CV NEWS FEED // The U.S. bishops have divided over whether to support religious exemptions for Catholics seeking to avoid mandated Covid-19 vaccines.
While some bishops like Cardinal Timothy Dolan of New York have forbidden priests from granting the religious exemption that various laws allow to vaccine mandates, others have encouraged their clergy to consider and grant the requests.
In a joint letter published Aug. 6 on the Archdiocese of Denver website, Colorado’s four Catholic bishops upheld the right of Catholic laypeople to refuse a vaccine on the grounds of conscience. Archbishop Samuel J. Aquila of Denver, Bishop Stephen J. Berg of Pueblo, Bishop James R. Golka of Colorado Springs, and Auxiliary Bishop Jorge Rodriguez of Denver said that while some of the vaccines remain “morally acceptable under certain circumstances,” nevertheless “the government should not impose medical interventions on an individual or group of persons.”
“We understand that some individuals have well-founded convictions that lead them to discern they should not get vaccinated,” the bishops wrote in their statement. “We are pleased to see that in the case of the most recent Denver vaccine mandate there is accommodation for sincerely held religious beliefs. This is appropriate under the laws protecting freedom of religion.”
The United States Conference of Catholic Bishops have encouraged Catholics to receive the Moderna or Pfizer vaccine because an abortion-based stem cell line was used only in their testing, but not in their production, unlike the Johnson and Johnson vaccine. However, the U.S. bishops and Vatican have said that any vaccine remains morally permissible if no others are available.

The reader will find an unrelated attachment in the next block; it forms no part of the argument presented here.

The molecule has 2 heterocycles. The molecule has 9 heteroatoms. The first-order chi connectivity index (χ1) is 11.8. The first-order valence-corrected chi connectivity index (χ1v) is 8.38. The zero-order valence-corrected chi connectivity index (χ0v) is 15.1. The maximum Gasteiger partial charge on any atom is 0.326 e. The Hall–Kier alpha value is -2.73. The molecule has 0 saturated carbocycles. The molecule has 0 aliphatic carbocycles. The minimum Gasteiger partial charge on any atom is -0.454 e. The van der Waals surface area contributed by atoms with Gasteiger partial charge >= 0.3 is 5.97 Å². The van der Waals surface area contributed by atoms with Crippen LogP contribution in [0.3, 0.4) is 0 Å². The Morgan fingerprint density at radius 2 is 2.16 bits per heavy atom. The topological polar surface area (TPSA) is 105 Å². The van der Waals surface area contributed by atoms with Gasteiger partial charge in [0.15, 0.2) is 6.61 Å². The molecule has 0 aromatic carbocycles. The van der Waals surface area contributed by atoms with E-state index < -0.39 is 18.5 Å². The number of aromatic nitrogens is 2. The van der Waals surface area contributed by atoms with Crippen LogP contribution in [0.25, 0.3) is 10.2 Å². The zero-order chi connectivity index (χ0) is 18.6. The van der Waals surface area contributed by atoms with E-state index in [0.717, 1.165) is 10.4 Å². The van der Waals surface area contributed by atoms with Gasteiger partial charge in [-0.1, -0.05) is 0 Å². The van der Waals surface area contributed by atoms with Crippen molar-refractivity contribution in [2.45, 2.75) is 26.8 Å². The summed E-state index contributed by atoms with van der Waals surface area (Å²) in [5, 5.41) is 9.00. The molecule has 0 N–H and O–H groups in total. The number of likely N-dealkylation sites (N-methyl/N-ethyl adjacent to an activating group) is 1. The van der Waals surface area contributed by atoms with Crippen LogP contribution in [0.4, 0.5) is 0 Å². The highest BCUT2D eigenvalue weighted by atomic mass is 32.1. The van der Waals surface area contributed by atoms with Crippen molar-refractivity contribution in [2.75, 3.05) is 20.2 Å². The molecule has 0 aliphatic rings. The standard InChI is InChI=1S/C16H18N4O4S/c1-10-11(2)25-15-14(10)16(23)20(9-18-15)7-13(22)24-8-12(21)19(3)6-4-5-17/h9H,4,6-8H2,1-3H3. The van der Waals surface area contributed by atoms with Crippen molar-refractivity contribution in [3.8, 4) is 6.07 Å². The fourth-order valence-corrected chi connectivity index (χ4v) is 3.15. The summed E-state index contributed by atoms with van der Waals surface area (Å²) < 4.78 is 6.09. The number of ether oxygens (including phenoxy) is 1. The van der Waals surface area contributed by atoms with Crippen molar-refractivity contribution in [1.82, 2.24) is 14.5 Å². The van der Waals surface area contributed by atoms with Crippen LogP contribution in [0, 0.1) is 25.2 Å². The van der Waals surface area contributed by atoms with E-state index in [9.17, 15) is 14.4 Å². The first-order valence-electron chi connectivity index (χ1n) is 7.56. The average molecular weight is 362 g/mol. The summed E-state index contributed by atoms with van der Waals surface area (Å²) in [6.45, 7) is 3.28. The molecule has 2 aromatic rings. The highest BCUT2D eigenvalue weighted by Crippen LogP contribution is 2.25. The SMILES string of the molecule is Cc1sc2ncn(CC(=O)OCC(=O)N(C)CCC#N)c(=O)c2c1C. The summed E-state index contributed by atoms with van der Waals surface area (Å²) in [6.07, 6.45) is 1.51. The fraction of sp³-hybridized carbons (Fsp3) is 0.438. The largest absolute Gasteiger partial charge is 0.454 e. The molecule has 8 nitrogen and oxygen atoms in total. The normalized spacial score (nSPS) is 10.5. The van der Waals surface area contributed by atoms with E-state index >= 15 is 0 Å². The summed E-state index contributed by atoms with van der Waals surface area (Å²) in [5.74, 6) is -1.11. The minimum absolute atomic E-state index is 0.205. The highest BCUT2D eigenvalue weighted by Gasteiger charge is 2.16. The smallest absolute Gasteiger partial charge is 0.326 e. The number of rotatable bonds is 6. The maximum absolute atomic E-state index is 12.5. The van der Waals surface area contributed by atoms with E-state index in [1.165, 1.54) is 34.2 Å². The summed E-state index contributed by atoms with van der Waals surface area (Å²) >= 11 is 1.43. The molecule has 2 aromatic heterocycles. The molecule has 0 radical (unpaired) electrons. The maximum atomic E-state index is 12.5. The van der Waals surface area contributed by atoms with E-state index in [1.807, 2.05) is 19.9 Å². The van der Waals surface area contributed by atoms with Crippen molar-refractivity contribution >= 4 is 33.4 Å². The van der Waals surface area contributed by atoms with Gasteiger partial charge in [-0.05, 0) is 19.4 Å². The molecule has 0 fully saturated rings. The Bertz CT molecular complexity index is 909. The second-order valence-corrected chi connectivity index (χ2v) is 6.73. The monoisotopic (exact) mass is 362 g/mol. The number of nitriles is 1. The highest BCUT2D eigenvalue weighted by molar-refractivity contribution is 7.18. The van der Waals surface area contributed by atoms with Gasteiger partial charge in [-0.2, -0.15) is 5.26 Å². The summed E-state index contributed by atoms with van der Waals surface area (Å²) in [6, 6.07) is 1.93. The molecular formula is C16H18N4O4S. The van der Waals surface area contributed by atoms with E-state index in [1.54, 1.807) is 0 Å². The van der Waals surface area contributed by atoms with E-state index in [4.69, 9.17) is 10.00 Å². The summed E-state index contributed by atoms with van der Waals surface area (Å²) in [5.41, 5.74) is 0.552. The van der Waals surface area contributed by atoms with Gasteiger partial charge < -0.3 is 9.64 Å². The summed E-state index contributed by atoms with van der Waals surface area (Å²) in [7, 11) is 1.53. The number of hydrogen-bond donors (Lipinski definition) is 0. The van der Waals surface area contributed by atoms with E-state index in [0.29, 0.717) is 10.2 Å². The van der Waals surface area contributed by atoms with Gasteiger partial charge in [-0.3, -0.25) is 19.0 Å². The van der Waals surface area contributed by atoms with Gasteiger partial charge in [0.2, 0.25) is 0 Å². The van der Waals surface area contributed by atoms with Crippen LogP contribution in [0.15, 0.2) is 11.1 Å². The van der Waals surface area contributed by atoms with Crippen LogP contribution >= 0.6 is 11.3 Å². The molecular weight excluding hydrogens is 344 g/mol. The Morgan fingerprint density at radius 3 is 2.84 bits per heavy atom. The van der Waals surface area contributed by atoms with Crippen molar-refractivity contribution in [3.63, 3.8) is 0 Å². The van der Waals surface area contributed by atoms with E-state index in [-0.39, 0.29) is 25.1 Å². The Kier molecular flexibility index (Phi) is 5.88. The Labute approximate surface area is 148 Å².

The Vatican’s guidance has stated that any clinically proven Covid-19 vaccine “can be used in good conscience with the certain knowledge that use of such vaccines does not constitute formal cooperation with the abortion from which the cells used in production of the vaccines derive.”
Because local bishops retain full authority to interpret and implement these guidelines from the USCCB and Vatican, Catholics in a diocese that forbids them from receiving a legally permitted religious exemption to vaccination may theoretically get one from a neighboring diocese.
Catholic teaching opposes the use of embryonic stem-cell research in medical research because it regularly involves the intentional creation and description of a human life for testing purposes, providing the most obvious reason why a Catholic might choose for moral reasons not to receive a vaccine.
Earlier this year, Archbishop Gregory Aymond of New Orleans joined other U.S. prelates in warning the people of his diocese to avoid the Johnson and Johnson vaccine for this reason, dividing them from fellow bishops who feared that any instruction to avoid one vaccine might encourage Catholic anti-vaxxers to not get a shot at all.
A Feb. 26 statement from the Archdiocese of New Orleans communications office stated:
“We maintain that the decision to receive the COVID-19 vaccine remains one of individual conscience in consultation with one’s healthcare provider. We also maintain that in no way does the Church’s position diminish the wrongdoing of those who decided to use cell lines from abortions to make vaccines. In doing so, we advise that if the Moderna or Pfizer vaccine is available, Catholics should choose to receive either of those vaccines rather than to receive the new Johnson & Johnson vaccine because of its extensive use of abortion-derived cell lines.”
Some Catholics may not wish to get any vaccine because of the use of embryonic stem cells at any stage of development. They may also have other reasons to avoid getting vaccinated.
Nevertheless, bishops opposing religious exemptions for vaccination, including prominent progressive Robert McElroy of San Diego, have contended that the guidance from the USCCB and Vatican provides no moral justification for any Catholic to request one.
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